This is another argument why deal activity for mid-cap and small-cap companies will get stronger as pharmaceutical companies have to inevitably enhance their product portfolios in search for new blockbusters. The Gilead (GILD) acquisition of Kite Pharmaceuticals last year and Celgene's (CELG) acquisition of Juno (JUNO) last month are examples of transactions targeting the field of emerging personalized medicines based on CAR-T therapies. In addition, Sanofi (SNY) acquired Bioverativ (BIVV) in a nearly $12 billion cash transaction to enhance its rare disease focus, another lucrative niche area.
Many large companies including Pfizer (PFE), Merck (MRK), Johnson & Johnson (JNJ), Amgen (AMGN), Sanofi (SNY), Novartis (NVS), Novo Nordisk (NVO), Gilead, Celgene, and Biogen (BIIB), to name a few, have the resources, the business imperative and growing urgency to engage in business development.
Biotech Stocks Remain Compelling
The stock market adjusted swiftly to rising yields with steep declines. Such sharp declines are typically accompanied with similarly sharp V-and-W-shaped recoveries, as consolidation occurs. This is because the economy remains strong and offers an earnings floor to stock valuations, thus arresting deeper declines into high-teens and 20% bear market territory.
As the market resets to the new reality of rallies and pullbacks, while maintaining a continued uptrend, it means additional volatility for the market and for Biotechs as well.
Exposure to a basket of biotech stocks must be seriously considered and volatility managed through adequate diversification. Higher volatility by itself should not be a reason to miss out on the potential of Biotechs, which are facing a set of favorable circumstances that have not been seen for many years.
The sharp rise in bond yields in the closing days of January was disconcerting enough to induce us to reduce the portfolio exposure to 75% for the Prudent Biotech Portfolio and 70% for the Graycell Small Cap portfolio at the end of January. As of the beginning of February, the Prudent Biotech Portfolio was up +26% for the year compared to the benchmark 7% return for the Nasdaq Biotechnology Index. We intend to recalibrate our portfolio exposure as the consolidation process works its way through and opportunities present themselves. Patience will be prudent.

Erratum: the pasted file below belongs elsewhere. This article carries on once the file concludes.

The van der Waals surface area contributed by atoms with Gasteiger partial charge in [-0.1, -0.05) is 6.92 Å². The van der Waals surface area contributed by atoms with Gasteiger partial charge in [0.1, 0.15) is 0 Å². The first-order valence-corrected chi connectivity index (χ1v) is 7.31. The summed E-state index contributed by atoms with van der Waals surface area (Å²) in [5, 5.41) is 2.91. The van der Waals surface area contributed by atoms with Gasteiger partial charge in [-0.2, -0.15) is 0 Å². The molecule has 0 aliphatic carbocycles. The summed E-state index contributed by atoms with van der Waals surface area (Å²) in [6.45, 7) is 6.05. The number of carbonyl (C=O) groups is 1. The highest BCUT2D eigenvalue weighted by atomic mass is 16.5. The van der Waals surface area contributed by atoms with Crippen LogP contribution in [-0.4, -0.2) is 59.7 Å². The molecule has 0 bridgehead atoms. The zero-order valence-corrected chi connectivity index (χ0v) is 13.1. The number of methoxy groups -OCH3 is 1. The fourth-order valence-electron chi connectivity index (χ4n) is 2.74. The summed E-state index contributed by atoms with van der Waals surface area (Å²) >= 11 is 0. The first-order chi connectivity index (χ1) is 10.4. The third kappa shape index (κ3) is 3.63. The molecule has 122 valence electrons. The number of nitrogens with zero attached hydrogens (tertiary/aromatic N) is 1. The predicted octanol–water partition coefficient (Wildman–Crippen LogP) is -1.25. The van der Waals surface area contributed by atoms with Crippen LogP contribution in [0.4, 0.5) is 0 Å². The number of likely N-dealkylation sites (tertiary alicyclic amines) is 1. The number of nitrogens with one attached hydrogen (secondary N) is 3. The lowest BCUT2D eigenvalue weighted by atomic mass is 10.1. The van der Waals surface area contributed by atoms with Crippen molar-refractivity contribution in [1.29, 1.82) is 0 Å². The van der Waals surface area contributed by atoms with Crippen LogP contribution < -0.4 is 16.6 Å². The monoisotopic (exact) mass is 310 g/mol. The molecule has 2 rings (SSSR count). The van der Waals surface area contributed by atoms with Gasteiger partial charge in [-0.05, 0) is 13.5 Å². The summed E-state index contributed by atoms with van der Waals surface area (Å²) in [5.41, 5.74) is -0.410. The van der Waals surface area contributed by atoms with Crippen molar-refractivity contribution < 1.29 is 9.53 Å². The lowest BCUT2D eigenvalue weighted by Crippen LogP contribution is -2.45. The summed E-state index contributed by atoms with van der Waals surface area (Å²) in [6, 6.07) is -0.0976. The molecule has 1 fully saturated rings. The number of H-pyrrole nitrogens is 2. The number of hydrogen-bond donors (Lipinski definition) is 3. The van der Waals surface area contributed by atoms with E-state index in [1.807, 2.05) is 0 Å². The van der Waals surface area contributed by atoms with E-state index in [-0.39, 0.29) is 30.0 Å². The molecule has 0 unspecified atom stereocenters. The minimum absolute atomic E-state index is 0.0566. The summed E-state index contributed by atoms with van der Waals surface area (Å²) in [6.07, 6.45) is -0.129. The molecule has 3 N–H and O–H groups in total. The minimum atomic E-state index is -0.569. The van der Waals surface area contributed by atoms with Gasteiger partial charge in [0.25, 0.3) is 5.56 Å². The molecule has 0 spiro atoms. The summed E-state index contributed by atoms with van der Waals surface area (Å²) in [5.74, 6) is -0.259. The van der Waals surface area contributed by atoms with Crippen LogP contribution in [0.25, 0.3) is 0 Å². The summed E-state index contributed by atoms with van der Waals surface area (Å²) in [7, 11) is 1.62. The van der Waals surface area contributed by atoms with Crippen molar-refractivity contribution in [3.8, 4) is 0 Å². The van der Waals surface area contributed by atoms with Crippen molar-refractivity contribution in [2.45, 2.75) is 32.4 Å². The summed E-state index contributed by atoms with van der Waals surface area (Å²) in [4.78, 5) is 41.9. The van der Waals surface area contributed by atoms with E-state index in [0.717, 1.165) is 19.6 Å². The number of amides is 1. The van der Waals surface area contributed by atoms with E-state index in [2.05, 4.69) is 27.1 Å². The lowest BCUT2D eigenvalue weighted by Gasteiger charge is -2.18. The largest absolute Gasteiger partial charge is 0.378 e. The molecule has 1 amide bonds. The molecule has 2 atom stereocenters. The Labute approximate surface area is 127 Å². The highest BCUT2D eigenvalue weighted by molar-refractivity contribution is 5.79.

There are a number of attractive biotech stocks and a portfolio approach remains best. Some promising names, many of which have been mentioned in the past, include Vertex Pharmaceuticals (VRTX), Nektar Therapeutics (NKTR), Sage Therapeutics (SAGE), MyoKardia (MYOK), Zogenix (ZGNX), Spectrum Pharmaceuticals (SPPI), AnaptysBio (ANAB), Sangamo Therapeutics (SGMO), Loxo Oncology (LOXO), Crispr Therapeutics (CRSP), Esperion Therapeutics (ESPR), Global Blood Therapeutic (GBT), Sorrento Therapeutics (SRNE), Neurocrine Biosciences (NBIX), Arena Pharmaceuticals (ARNA), BeiGene (BGNE), bluebird (BLUE), Mirati Therapeutics (MRTX), Array Biopharma (ARRY), Agios Pharmaceuticals (AGIO), and GlycoMimetics (GLYC), amongst others.
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Disclosure: I/we have no positions in any stocks mentioned, and no plans to initiate any positions within the next 72 hours.
I wrote this article myself, and it expresses my own opinions. I am not receiving compensation for it (other than from Seeking Alpha). I have no business relationship with any company whose stock is mentioned in this article.
Additional disclosure: Graycell Advisors or Prudent Biotech is not a registered investment advisor (RIA) and publishes quantitative-driven model portfolios for investors and RIAs. More can be learned from GraycellAdvisors.com. Some or all of the companies/stocks mentioned in the article may be now or in the past, part of the various model portfolios. In addition, although there are no personal positions presently, stocks mentioned can be part of portfolios of family and associates. Past performance is not a guarantee of future results. The information here is only provided for a general informational purpose and not as a recommendation, and is not guaranteed to be complete or accurate. Companies mentioned here may not be favored in the future as market trend changes and/or new information emerges, and no portfolio updates will be provided unless you are a model portfolio subscriber. Opinions, where expressed, can change with time and new information.